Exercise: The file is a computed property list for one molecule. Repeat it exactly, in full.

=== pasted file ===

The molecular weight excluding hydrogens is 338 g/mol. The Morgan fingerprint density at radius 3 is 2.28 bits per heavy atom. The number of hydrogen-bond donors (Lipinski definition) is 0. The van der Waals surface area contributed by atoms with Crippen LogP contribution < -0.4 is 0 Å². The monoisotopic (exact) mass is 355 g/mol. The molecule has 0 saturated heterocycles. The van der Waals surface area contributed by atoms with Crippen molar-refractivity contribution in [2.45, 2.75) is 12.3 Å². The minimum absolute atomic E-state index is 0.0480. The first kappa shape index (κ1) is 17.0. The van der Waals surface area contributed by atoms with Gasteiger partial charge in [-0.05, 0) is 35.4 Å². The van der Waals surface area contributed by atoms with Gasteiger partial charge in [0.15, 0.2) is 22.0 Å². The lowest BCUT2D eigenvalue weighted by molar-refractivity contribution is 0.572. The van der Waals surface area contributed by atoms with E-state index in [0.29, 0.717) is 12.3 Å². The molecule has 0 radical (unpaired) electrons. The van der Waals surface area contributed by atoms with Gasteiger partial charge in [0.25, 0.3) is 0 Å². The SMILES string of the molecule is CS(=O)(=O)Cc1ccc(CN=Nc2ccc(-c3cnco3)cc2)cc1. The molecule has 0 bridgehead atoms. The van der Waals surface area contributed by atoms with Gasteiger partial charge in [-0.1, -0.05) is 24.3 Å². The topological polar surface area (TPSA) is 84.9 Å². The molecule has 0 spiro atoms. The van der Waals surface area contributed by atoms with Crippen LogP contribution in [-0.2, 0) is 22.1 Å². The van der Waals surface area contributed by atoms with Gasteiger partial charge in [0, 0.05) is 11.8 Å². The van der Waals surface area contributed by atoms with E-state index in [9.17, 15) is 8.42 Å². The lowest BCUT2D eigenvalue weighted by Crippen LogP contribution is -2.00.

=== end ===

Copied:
The molecular weight excluding hydrogens is 338 g/mol. The Morgan fingerprint density at radius 3 is 2.28 bits per heavy atom. The number of hydrogen-bond donors (Lipinski definition) is 0. The van der Waals surface area contributed by atoms with Crippen LogP contribution < -0.4 is 0 Å². The monoisotopic (exact) mass is 355 g/mol. The molecule has 0 saturated heterocycles. The van der Waals surface area contributed by atoms with Crippen molar-refractivity contribution in [2.45, 2.75) is 12.3 Å². The minimum absolute atomic E-state index is 0.0480. The first kappa shape index (κ1) is 17.0. The van der Waals surface area contributed by atoms with Gasteiger partial charge in [-0.05, 0) is 35.4 Å². The van der Waals surface area contributed by atoms with Gasteiger partial charge in [0.15, 0.2) is 22.0 Å². The lowest BCUT2D eigenvalue weighted by molar-refractivity contribution is 0.572. The van der Waals surface area contributed by atoms with E-state index in [0.29, 0.717) is 12.3 Å². The molecule has 0 radical (unpaired) electrons. The van der Waals surface area contributed by atoms with Gasteiger partial charge in [0.25, 0.3) is 0 Å². The SMILES string of the molecule is CS(=O)(=O)Cc1ccc(CN=Nc2ccc(-c3cnco3)cc2)cc1. The molecule has 0 bridgehead atoms. The van der Waals surface area contributed by atoms with Gasteiger partial charge in [-0.1, -0.05) is 24.3 Å². The topological polar surface area (TPSA) is 84.9 Å². The molecule has 0 spiro atoms. The van der Waals surface area contributed by atoms with Crippen LogP contribution in [-0.2, 0) is 22.1 Å². The van der Waals surface area contributed by atoms with Gasteiger partial charge in [0, 0.05) is 11.8 Å². The van der Waals surface area contributed by atoms with E-state index in [9.17, 15) is 8.42 Å². The lowest BCUT2D eigenvalue weighted by Crippen LogP contribution is -2.00.